Waterfalls are seriously cool. Have you stood near a waterfall and just watched it? It’s amazing.

There are also heaps of seriously awesome waterfalls in the world we live in. Read on and we’ll give you the lowdown on everything you need to know!

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What is a Waterfall?

A waterfall is a part of a river or stream where the water flows over a steep drop, often landing in a plunge pool below.

Some waterfalls can have a huge drop, and these are definitely not waterfalls to take a jump from!


How are Waterfalls made?

Erosion plays an important part in how waterfalls are made. As a stream flows, it carries sediment that can erode the soft bedrock, which is limestone and sandstone underneath. Eventually, this goes deep enough so that only the harder rock, such as granite, stays. Waterfalls are born as the granite forms cliffs and ledges. Wow, it takes some doing to create a waterfall.

Just as waterfalls are made by the process of erosion, they cause erosion too. How weird. The speed of the stream gets stronger and stronger as it nears a waterfall, increasing the amount of erosion.

The movement of the water at the top flattens rocks at the edge. The plunge pool at the bottom gets bigger as rushing water and sediment erodes it and the area behind the waterfall is worn away, creating cave-like shelters. Those would be awesome to explore!

There are other ways that waterfalls can be made like from an earthquake, landslide, glacier or even volcanoes which can disturb the land of a stream bed. This creates cliffs, cracks, faults, and other changes in height.

What types of Waterfalls are there?

A waterfall is not just a waterfall, there are loads of different types of waterfalls, and some can even be more than one type.

Here are the types of waterfalls you get.

  • Ledge Waterfall – this is the classic waterfall that looks like a curtain. They go down vertically over a cliff and have contact with the bedrock.
  • Block Waterfall – this is also called a sheet. These waterfalls will go on their journey down, but they actually come from a wide stream or river, like the Niagara Falls in the US and Canada.
  • Cascade Waterfall – these waterfalls go down over a series of rocks that look like steps. These ones you can have a good old play around in as they’re quite safe. An example is the Monkey Falls in India.
  • Cataract Waterfall – these are some massive waterfalls, they’re powerful and dangerous too. No trying any adventure stunts near these! An extremely wide cataract fall is the Iguaza River on the border of Brazil and Argentina.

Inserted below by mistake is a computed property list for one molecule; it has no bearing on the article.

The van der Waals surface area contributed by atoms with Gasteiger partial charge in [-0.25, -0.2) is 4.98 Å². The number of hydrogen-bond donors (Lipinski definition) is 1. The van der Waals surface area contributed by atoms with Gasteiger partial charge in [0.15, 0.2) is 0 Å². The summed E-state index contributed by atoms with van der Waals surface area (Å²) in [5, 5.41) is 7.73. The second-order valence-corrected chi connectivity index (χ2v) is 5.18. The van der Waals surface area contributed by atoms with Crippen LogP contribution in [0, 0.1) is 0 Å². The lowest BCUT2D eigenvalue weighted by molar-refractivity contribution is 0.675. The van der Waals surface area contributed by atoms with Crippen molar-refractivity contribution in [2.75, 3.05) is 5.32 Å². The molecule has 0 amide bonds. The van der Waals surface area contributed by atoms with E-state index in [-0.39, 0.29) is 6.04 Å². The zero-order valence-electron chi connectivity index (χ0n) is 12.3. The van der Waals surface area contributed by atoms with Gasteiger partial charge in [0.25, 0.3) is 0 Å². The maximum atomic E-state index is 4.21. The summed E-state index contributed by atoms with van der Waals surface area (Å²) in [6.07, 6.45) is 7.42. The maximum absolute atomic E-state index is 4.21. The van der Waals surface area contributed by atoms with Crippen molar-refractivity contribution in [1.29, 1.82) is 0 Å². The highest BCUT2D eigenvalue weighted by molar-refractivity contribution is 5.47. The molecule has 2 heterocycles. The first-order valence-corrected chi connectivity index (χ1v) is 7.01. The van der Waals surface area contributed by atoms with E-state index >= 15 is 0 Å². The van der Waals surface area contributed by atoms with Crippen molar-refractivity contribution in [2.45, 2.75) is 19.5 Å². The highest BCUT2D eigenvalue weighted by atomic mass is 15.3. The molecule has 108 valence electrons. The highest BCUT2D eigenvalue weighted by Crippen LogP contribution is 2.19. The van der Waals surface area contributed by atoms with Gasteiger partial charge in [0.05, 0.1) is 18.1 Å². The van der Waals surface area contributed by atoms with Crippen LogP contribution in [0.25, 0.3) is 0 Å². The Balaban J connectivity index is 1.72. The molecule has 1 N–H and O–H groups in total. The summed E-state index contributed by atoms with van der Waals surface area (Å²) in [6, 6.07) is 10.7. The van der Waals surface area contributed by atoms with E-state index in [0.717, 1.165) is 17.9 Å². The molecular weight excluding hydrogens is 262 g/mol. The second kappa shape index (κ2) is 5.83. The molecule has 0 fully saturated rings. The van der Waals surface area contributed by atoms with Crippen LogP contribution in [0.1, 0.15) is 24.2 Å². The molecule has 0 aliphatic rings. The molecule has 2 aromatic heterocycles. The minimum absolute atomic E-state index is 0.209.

• Chute Waterfall – these waterfalls push a massive amount of water through a vertical passage at seriously high pressure. An example of this type of waterfall is the Three Chute Falls, Yosemite National Park, USA.
  • Fan Waterfall – these are literally like big fans of water. As the water goes down its rocky cliff, the water forms a fan shape. That’s awesome.
  • Frozen Waterfall – these will freeze over for some of the years. An example is The Fang, Vail, Colorado, USA.
  • Horsetail waterfall – pretty bizarre name don’t you think? Well, these waterfalls keep in contact with the bedrock underneath them. The Reichenbach Falls, in Switzerland, is a horsetail waterfall. And it’s famous for something. Do you know what it is? Well apparently the imaginary detective from books, Sherlock Holmes apparently fell to his death here. Do you think this is actually true?
  • Multi-Step Waterfall – these are also called tiered or staircase. These waterfalls are pretty cool. They are a series of waterfalls, that fall one after the other and each one has its own plunge pool. The Falling Lakes of Plitvice Lakes National Park, in Croatia, have an awesome multi-step waterfall.
  • Plunge Waterfall – these have got some power behind them and they move really fast with a horizontal thrust over the edge which causes the water to lose contact with the bedrock. Wow! Japan’s Hannoki Falls is a plunge waterfall.
  • Punchbowl Waterfall – these waterfalls make their merry way down in a narrow way and it then spreads out into a wide pool at the bottom. Wailua Falls in Hawaii is an example of a punchbowl waterfall.
  • Segmented Waterfall – as these waterfalls go down they create separate flows of water. That sounds like a cool waterfall to see. The Nigretta Falls in Victoria, Australia, have separate streams that join back up in the pool.


Waterfall Facts for Kids

  • The tallest waterfall in the world is Angel Falls, Venezuela with a massive water drop of 979m.
  • Angel Falls, is so long that when summer comes around the water turns into mist before it reaches the stream below.
  • The valley of Lauterbrunnen in Switzerland is a deep icy area that has formed a valley that has an unbelievable 72 waterfalls. The streams flowing from the mountains on either side reach the rocky walls of the valley and off they go on their journey down! The most famous of the waterfalls is the Staubbach Falls less than 1km from Lauterbrunnen village.
  • Many waterfalls around the world are used to generate hydroelectric power, which is the power that is created from water.
  • Angel Falls are named after American Pilot Jimmy Angel who flew over them in 1935.
  • Victoria Falls in Zimbabwe are locally known as ‘Mosi oa Tunya’ which means ‘the smoke that thunders’.
  • The roar from the Victoria Falls can be heard from over 40km away! No way, that is one powerful waterfall.
  • Niagara Falls has two falls including the Horseshoe Falls, which are 75m high, and the American Falls at 55m high! No wonder people flock there in their millions!
  • You should be waterfall smart by now, with all this information. Share some of your new-found knowledge with family and friends and get some brownie points by sharing with your teacher too!